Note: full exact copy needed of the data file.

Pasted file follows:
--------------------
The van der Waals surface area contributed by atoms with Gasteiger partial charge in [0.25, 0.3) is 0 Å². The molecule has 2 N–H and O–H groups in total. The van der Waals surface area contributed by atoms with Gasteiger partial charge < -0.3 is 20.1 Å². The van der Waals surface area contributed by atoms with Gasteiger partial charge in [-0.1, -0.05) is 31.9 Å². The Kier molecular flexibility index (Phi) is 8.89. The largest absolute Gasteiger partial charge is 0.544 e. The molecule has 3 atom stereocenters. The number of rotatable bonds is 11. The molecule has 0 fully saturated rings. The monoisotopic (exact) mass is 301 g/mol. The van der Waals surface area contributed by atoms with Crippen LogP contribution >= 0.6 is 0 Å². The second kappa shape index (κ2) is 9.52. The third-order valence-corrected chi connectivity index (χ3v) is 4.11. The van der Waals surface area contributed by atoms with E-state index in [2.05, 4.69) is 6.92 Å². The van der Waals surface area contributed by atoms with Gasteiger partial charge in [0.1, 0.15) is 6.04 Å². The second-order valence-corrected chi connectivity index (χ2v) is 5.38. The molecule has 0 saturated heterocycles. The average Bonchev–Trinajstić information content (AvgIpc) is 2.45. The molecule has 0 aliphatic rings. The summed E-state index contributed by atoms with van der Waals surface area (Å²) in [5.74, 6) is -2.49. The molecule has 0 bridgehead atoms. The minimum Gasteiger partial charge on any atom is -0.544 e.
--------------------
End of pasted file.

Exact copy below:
The van der Waals surface area contributed by atoms with Gasteiger partial charge in [0.25, 0.3) is 0 Å². The molecule has 2 N–H and O–H groups in total. The van der Waals surface area contributed by atoms with Gasteiger partial charge < -0.3 is 20.1 Å². The van der Waals surface area contributed by atoms with Gasteiger partial charge in [-0.1, -0.05) is 31.9 Å². The Kier molecular flexibility index (Phi) is 8.89. The largest absolute Gasteiger partial charge is 0.544 e. The molecule has 3 atom stereocenters. The number of rotatable bonds is 11. The molecule has 0 fully saturated rings. The monoisotopic (exact) mass is 301 g/mol. The van der Waals surface area contributed by atoms with Crippen LogP contribution >= 0.6 is 0 Å². The second kappa shape index (κ2) is 9.52. The third-order valence-corrected chi connectivity index (χ3v) is 4.11. The van der Waals surface area contributed by atoms with E-state index in [2.05, 4.69) is 6.92 Å². The van der Waals surface area contributed by atoms with Gasteiger partial charge in [0.1, 0.15) is 6.04 Å². The second-order valence-corrected chi connectivity index (χ2v) is 5.38. The molecule has 0 saturated heterocycles. The average Bonchev–Trinajstić information content (AvgIpc) is 2.45. The molecule has 0 aliphatic rings. The summed E-state index contributed by atoms with van der Waals surface area (Å²) in [5.74, 6) is -2.49. The molecule has 0 bridgehead atoms. The minimum Gasteiger partial charge on any atom is -0.544 e.